A FTSE 100 UK renewable stock with promise. Are SSE shares a strategic investment?

SSE is a renewables-focused FTSE 100 dividend stock on a growth trajectory in the UK. In an increasingly eco-friendly climate, is this a good investment for me?

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FTSE 100 energy stock SSE (LSE:SSE) appears to me to be emerging from the pandemic in better shape than its competitors. Since selling off its retail division, it’s been free to focus its efforts on its utility networks and renewables. Its networking division gives it a reliable income stream that provides a consistent dividend yield to investors. Meanwhile, its renewables division is operating in one of the hottest sectors of the century. SSE aims to triple its renewable energy output by 2030. I think this all makes growth very likely, so would I buy? Before I answer that, let’s look at the business.

SSE shares steady

In its Q3 trading update to December 31, SSE said it expects full-year adjusted earnings per share to come in between 85p and 90p. Based on this figure, its current price-to-earnings ratio (P/E) is around 17. With a projected full-year dividend of 80p per share, this amounts to a 5% dividend yield for shareholders.

The SSE share price has risen 7% in the past five years, although during this time, it’s seen considerable peaks and troughs. The FTSE 100 company is now in the middle of a divestment programme to shed £2bn of assets that don’t fit its green energy focus. Now that its retail unit has been sold off, the board hopes it can move towards a more stable and profitable future. With this in mind, it’s committed to a five-year plan to invest £7.5bn in projects such as the Viking wind farm in Shetland. And it’s in the running for a Danish wind farm too.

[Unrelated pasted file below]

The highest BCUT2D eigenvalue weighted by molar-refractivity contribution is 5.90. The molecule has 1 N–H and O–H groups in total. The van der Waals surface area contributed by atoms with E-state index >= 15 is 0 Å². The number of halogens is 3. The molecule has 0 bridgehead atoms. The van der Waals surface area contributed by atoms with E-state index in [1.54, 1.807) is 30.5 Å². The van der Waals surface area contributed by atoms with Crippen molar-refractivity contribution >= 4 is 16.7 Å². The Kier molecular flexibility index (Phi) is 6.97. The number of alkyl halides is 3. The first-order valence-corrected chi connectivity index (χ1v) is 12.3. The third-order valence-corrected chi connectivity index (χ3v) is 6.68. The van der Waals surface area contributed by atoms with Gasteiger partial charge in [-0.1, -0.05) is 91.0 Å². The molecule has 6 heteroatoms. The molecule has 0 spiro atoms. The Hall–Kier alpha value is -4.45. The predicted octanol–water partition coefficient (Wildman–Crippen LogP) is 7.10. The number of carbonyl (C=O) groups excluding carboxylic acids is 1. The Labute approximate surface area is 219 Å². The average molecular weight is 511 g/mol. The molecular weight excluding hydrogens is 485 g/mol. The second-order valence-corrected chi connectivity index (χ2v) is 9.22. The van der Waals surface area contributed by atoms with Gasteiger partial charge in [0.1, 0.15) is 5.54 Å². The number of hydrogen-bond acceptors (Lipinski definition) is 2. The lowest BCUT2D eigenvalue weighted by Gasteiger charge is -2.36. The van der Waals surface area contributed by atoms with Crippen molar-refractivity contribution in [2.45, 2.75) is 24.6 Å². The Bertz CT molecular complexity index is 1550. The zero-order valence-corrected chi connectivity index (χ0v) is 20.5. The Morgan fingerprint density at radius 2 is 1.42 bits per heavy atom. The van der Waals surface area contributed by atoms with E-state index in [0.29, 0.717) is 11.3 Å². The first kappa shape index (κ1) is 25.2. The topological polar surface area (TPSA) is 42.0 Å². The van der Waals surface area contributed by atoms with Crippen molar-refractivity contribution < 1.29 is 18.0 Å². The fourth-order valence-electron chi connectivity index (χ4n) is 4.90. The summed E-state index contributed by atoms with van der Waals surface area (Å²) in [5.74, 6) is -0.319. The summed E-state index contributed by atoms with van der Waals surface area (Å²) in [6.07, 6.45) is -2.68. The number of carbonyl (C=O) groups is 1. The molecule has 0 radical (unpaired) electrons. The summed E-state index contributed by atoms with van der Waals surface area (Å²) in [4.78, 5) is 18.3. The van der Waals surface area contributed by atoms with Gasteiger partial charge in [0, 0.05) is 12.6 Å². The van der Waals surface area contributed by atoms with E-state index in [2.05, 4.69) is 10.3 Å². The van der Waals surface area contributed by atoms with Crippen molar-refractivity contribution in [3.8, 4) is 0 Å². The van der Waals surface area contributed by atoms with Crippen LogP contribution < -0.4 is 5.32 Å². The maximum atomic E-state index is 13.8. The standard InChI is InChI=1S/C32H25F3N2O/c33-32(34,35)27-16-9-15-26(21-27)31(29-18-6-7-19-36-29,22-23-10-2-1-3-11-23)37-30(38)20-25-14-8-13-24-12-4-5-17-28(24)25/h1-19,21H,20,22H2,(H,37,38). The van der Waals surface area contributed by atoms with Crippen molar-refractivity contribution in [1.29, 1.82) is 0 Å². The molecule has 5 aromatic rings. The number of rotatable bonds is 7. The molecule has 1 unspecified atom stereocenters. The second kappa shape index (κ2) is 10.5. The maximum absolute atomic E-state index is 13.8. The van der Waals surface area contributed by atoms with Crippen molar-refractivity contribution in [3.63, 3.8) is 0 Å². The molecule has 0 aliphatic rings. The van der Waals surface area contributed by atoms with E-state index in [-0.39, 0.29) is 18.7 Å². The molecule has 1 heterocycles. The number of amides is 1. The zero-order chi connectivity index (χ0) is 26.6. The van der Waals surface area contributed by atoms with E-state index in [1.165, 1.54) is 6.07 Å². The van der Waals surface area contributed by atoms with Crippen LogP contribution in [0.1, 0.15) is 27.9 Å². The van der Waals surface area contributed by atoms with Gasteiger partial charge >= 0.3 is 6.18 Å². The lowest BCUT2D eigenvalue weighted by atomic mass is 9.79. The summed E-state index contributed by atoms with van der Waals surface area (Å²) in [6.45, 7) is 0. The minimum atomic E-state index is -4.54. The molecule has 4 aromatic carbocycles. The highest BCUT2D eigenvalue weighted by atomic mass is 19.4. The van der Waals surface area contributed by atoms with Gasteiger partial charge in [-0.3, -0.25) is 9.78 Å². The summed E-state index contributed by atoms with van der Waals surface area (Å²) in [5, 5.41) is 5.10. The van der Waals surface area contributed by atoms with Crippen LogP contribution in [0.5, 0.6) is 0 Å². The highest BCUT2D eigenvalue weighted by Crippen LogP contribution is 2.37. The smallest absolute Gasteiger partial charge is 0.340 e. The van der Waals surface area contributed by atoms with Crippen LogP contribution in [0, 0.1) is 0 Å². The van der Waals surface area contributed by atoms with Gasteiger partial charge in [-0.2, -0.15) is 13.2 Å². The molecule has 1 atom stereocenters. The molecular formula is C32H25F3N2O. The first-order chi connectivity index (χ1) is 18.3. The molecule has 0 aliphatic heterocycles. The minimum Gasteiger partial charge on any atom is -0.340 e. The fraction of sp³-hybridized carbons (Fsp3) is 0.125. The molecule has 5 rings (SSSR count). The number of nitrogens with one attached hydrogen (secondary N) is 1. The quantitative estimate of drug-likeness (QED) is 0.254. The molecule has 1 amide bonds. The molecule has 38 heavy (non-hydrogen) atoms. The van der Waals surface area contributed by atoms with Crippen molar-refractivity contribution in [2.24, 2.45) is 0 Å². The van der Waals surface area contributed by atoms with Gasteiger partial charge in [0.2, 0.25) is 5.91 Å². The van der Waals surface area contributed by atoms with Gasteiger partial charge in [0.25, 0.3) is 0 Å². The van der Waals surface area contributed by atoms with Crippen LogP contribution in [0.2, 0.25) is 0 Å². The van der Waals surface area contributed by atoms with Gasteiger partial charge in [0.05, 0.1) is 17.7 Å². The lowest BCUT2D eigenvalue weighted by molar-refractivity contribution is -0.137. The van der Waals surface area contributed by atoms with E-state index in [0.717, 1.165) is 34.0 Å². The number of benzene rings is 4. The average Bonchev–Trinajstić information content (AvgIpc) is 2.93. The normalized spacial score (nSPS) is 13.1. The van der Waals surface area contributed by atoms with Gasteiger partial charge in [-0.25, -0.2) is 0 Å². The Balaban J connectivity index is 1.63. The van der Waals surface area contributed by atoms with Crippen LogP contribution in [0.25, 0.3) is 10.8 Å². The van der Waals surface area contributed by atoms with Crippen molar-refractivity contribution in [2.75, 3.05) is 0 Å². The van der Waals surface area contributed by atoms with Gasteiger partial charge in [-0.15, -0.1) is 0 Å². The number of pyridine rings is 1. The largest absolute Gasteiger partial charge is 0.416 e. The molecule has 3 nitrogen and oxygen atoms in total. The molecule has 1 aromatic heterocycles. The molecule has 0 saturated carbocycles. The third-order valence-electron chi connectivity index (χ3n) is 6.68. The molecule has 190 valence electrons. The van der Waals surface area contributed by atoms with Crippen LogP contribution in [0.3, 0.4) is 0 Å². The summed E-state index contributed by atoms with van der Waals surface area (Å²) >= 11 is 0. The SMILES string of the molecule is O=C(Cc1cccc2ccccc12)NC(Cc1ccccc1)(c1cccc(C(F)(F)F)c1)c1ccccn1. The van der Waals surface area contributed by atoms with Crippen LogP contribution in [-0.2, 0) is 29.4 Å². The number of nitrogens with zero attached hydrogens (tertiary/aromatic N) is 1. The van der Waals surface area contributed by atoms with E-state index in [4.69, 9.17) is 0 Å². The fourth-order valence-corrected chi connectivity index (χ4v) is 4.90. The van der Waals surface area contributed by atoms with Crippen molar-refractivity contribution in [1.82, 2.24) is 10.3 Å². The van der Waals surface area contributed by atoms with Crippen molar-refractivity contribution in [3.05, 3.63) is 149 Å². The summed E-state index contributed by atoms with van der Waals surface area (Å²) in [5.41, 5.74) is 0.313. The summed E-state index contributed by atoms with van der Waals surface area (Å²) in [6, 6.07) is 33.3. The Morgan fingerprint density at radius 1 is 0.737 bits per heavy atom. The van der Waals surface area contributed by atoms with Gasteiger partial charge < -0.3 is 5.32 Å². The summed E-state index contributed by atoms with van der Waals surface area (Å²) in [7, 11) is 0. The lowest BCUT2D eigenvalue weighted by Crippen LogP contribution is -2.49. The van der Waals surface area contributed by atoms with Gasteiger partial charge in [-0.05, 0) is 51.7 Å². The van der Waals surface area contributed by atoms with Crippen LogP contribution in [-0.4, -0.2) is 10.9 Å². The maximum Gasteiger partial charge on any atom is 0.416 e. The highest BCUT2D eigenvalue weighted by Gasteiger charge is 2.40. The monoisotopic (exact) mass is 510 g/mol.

Powering past the pandemic

For the £15bn company headquartered in Scotland, Covid-19 understandably poses problems. SSE expects the pandemic will reduce profits by £150m-£250m. Lockdowns have decreased the demand for energy across the board. This has been obvious in oil and gas, but it’s true of renewable energy too. With less industry in operation, it reduces the requirement for electricity. The company has had to adjust to home-working and safe working practices, which ultimately cost it money.

However, in comparison to its peers, the stock appears to have fared better than most. While the share price is hovering around its pre-pandemic range, most rival shares have fallen. Centrica is down 40% in the past year, National Grid‘s share price is down 14% and Severn Trent is down 8%.

Green energy initiatives

Globally, governments are bringing in green initiatives and climate change policies. This is vital to meeting targets in the Paris climate change agreement, and SSE is in a prime position to benefit from this exposure as it expands its clean energy ability. However, it’s not a free ride to a lucrative future. Competition is rising in the sector and many companies are making inroads to bring their products and technologies to market. Oil majors globally are putting vast sums of money into the sector and have the expertise at their fingertips.

Yet I think a 5% dividend yield is hard to beat and with green energy such a big deal just now, I feel that having exposure to renewables in my portfolio is a strategic move. As a long-term investment, I think SSE seems a good UK share to buy. But I already own shares of BP and Shell so I won’t buy for now. I’m focusing on diversifying into other sectors.

Should you invest, the value of your investment may rise or fall and your capital is at risk. Before investing, your individual circumstances should be assessed. Consider taking independent financial advice.

Kirsteen owns shares of BP and Royal Dutch Shell B. The Motley Fool UK has no position in any of the shares mentioned. Views expressed on the companies mentioned in this article are those of the writer and therefore may differ from the official recommendations we make in our subscription services such as Share Advisor, Hidden Winners and Pro. Here at The Motley Fool we believe that considering a diverse range of insights makes us better investors.

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